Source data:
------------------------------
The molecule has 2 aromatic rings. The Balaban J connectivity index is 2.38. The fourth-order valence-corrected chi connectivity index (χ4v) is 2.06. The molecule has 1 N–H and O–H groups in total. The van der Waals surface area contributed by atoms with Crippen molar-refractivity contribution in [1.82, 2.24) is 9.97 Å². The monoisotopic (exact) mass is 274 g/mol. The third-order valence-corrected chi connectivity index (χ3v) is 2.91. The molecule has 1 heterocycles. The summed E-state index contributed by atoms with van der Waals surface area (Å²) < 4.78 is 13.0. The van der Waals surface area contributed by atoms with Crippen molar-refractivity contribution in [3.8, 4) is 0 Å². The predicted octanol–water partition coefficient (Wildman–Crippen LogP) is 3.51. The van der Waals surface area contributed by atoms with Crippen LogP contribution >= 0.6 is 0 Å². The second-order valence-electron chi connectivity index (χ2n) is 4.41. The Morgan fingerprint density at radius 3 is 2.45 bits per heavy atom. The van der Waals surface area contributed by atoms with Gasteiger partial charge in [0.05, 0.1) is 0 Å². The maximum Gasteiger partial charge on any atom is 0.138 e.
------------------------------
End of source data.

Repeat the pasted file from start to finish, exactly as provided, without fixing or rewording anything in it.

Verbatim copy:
The molecule has 2 aromatic rings. The Balaban J connectivity index is 2.38. The fourth-order valence-corrected chi connectivity index (χ4v) is 2.06. The molecule has 1 N–H and O–H groups in total. The van der Waals surface area contributed by atoms with Crippen molar-refractivity contribution in [1.82, 2.24) is 9.97 Å². The monoisotopic (exact) mass is 274 g/mol. The third-order valence-corrected chi connectivity index (χ3v) is 2.91. The molecule has 1 heterocycles. The summed E-state index contributed by atoms with van der Waals surface area (Å²) < 4.78 is 13.0. The van der Waals surface area contributed by atoms with Crippen molar-refractivity contribution in [3.8, 4) is 0 Å². The predicted octanol–water partition coefficient (Wildman–Crippen LogP) is 3.51. The van der Waals surface area contributed by atoms with Crippen LogP contribution >= 0.6 is 0 Å². The second-order valence-electron chi connectivity index (χ2n) is 4.41. The Morgan fingerprint density at radius 3 is 2.45 bits per heavy atom. The van der Waals surface area contributed by atoms with Gasteiger partial charge in [0.05, 0.1) is 0 Å². The maximum Gasteiger partial charge on any atom is 0.138 e.